Reverse President Obama's defense cuts, but bring government spending back down to 20 percent of the gross domestic product by the end of his first term; the Obama Administration has grown government spending to 24 percent of the economy
Privatize Amtrak and cut down subsidies for the National Endowment for the Arts, the National Endowment for the Humanities and the Corporation for Public Broadcasting
Reduce foreign aid
Eliminate Title X family planning funding
Reduce the federal payroll by at least 10 percent
The boldest ideas were reserved for the entitlement programs.
On Social Security, he wants to gradually raise the retirement age to keep pace with longer life spans
On Medicaid, Romney wants to turn it back to the states to craft solutions that fit them
On Medicare, Romney called for two options for seniors: the fee-for-service system now in place, which critics say is an incentive for health care providers to worry more about quantity than quality or cost, and a premium support system in which the government gives beneficiaries money to shop for their own health care plans
"The Romney approach sets up a prudent experiment," Brooks wrote. "If real competition works, seniors will migrate toward that. If it doesn't, seniors will stay in Medicare, and conservatives will have a lot of rethinking to do."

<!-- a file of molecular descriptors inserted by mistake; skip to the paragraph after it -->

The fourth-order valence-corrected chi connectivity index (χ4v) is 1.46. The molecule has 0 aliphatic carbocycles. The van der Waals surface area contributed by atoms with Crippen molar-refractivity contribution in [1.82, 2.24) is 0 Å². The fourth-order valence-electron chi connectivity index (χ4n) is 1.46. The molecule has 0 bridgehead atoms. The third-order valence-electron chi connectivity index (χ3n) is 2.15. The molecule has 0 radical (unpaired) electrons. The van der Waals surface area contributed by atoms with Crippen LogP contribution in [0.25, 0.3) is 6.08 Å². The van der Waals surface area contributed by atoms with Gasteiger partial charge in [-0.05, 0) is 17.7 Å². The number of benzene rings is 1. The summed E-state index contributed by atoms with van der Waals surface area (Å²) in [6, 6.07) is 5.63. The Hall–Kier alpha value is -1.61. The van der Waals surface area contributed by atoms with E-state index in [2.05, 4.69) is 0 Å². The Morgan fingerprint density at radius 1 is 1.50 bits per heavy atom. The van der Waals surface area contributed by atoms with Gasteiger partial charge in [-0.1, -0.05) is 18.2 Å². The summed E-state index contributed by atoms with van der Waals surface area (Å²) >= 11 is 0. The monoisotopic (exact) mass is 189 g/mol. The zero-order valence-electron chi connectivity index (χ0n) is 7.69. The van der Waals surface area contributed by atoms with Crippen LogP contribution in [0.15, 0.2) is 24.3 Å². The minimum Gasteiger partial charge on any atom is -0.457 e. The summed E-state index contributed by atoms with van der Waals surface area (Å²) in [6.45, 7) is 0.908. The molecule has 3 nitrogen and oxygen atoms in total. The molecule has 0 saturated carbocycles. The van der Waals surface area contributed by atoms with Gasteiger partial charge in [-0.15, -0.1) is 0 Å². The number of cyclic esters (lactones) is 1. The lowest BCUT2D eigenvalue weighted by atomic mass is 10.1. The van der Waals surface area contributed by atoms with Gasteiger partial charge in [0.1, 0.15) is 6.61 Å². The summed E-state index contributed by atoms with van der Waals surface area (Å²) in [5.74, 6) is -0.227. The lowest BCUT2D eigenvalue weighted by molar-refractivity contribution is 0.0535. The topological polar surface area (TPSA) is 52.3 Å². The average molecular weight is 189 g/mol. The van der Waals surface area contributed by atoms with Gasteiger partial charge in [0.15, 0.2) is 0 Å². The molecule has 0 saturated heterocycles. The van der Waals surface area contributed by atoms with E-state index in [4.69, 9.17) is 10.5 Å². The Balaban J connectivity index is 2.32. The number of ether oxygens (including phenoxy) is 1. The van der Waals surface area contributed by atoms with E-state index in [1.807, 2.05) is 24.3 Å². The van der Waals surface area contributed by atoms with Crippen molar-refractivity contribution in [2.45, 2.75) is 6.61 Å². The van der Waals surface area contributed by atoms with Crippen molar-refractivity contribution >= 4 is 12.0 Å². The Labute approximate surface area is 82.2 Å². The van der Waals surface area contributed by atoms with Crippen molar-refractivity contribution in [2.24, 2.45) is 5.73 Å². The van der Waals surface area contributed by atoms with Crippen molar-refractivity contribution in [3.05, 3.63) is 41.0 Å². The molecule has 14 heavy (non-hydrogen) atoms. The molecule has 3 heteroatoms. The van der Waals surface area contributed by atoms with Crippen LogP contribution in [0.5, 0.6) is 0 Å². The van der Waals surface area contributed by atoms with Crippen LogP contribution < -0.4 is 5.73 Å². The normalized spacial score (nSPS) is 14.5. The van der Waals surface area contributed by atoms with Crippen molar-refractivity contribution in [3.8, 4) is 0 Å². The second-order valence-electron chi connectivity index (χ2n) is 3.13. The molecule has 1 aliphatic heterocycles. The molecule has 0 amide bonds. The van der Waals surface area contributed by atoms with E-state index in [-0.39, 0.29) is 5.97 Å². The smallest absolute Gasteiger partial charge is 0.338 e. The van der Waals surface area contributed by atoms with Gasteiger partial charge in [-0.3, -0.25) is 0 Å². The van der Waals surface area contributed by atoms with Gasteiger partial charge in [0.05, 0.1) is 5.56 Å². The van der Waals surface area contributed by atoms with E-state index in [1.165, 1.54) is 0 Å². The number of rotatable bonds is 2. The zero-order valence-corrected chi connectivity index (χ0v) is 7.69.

Ryan endorsed the plan, one proposed by a former Clinton budget chief and former New Mexico Republican Sen. Pete Domenici.
"Alice Rivlin has been pushing this for a while," Ryan told National Review Online. "It works just as well as the other ideas. It's different than what we have proposed, but it's a fixed amount that you can take to either your private plans or a traditional fee-for-service system. As far as budget savings and driving patient-centered reforms, it still accomplishes that goal."
It also accomplishes a campaign strategy.
"The plan allows Romney to justly claim that he is helping to lead the fight against runaway health-care spending," Forbes health care policy analyst Avik Roy wrote. "And that, in turn, may help Romney get a second look from the skeptical Republican base."
Beyond the primary, it also may help Romney blunt a potential Obama attack, wrote Brooks and the Journal. By allowing seniors to choose between a fixed amount for Medicare or for their own shopping for health care, Romney blocks Obama from saying he is out to kill Medicare.